Quinn Lasher’s “He’s Out There” is a film that’s gotten a lot of buzz for being a hidden gem on Netflix and I have to contest that assumption. Is it a hidden gem? No. It’s not even a very good movie, when you cut it down. Lasher’s horror survival thriller is a good idea, but a movie that falls apart when you supply even the simplest logic to it. No really, not even nitpicks, but a simple “Wait a minute…” will eventually lead you down the path to “Well that’s kind of stupid,” in the end.
Yvonne Strahovksi plays Laura, a mother who takes her two young daughters, Kayla and Maddie, to a remote lake house for their annual family getaway. Of course it’s remote, in the middle of nowhere. No one ever gets stalked at Holiday Inn. When they arrive, local area resident Owen mentions that the family who previously lived in the house had a son named John who went missing, mysterious. Meanwhile, at a gas station, Kayla and Maddie’s dad Shawn follows up the rear, preparing to meet them there. As the night goes on, Laura realizes that they’re being terrorized by a masked man hiding in the woods. With their resources disabled, Laura has to fight for their lives, or risk falling prey to the swift murderer.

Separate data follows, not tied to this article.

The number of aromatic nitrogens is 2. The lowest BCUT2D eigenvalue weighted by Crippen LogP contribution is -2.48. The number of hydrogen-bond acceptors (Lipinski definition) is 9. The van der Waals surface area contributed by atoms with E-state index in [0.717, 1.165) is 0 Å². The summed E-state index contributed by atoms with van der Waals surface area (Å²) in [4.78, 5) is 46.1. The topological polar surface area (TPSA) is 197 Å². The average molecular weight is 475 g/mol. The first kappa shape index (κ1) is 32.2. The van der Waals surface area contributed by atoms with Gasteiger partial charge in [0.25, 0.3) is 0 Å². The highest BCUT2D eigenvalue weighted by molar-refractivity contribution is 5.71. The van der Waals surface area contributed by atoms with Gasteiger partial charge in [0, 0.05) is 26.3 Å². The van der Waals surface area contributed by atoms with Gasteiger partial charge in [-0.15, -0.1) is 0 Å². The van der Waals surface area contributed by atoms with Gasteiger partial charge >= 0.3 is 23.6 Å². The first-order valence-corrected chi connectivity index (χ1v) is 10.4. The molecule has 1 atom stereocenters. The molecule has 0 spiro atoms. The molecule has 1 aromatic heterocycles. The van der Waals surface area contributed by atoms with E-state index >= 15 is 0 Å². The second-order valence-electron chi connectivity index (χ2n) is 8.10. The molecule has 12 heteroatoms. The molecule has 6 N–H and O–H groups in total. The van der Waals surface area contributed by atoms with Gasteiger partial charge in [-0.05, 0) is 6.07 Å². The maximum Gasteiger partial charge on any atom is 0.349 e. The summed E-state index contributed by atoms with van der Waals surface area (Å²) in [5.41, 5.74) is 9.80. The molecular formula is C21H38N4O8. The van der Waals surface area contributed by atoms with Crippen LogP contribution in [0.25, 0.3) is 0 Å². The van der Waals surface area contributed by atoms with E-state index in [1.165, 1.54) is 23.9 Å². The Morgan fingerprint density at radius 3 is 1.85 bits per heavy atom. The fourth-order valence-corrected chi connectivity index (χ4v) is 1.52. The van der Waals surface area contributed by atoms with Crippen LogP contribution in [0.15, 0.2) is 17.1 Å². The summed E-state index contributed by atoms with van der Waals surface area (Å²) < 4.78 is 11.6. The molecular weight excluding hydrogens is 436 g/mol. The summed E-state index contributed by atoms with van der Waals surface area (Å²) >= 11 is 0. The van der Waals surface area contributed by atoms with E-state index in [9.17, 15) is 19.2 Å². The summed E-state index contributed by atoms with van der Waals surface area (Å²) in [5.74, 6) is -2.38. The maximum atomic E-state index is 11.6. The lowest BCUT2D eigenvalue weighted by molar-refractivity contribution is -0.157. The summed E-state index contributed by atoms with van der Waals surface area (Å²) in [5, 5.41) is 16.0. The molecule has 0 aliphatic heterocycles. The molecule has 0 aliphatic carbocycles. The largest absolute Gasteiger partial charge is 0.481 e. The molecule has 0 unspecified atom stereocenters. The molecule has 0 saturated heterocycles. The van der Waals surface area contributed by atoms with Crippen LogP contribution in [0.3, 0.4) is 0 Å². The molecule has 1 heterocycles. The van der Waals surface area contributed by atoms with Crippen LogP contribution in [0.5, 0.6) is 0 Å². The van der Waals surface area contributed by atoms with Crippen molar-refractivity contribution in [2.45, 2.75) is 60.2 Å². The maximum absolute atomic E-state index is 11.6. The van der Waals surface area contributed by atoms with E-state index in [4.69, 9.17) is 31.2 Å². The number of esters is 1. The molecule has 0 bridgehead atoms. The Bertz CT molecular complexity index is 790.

“He’s Out There” is a silly film that tries very hard to lay on thick layers of mood and suspense, compensating for the fact that the movie is pretty dumb. It’s insanely dumb, to be honest. First of all, why would they buy a house without knowing the morbid history behind it? Why would Laura basically allow her daughters to roam around in the woods alone without watching them? And what was the guarantee that anyone would follow the killer’s trap involving ribbon that would lead his victims to their doom? What was his plan if someone found the red yarn and just decided “You know what? I’m going to wait in my car,” or “I’ll go the other way”?
Too much of the killer’s who modus operandi is reliant on these ridiculous whimsical death traps that absolutely depend on faulty human logic. By the finale, it over reaches way too far, to the point where it asks us to buy a lot for the sake of suspension of disbelief. Director Quinn Lash sets up the narrative with such inexplicable results, even introducing a mysterious side character that proves to have absolutely no effect on the overall narrative. For a movie that’s only about ninety minutes in length, director Lash often feels like he’s stretching the narrative about as thin as possible, even delving in to the back story of the film’s killer.
That is also an odd choice in narrative direction, as the inevitable exploration of the killer’s whole story and why he is choosing this way of life raises so many more questions. I’m all for ambiguity, but the killer of “He’s Out There” just seems like cobbled together elements that never amount to an intriguing or even interesting slasher. “He’s Out There” isn’t a complete waste of time, as Strahovski is very good in the lead role, but in the end, there are so many other better genre offerings worth your time.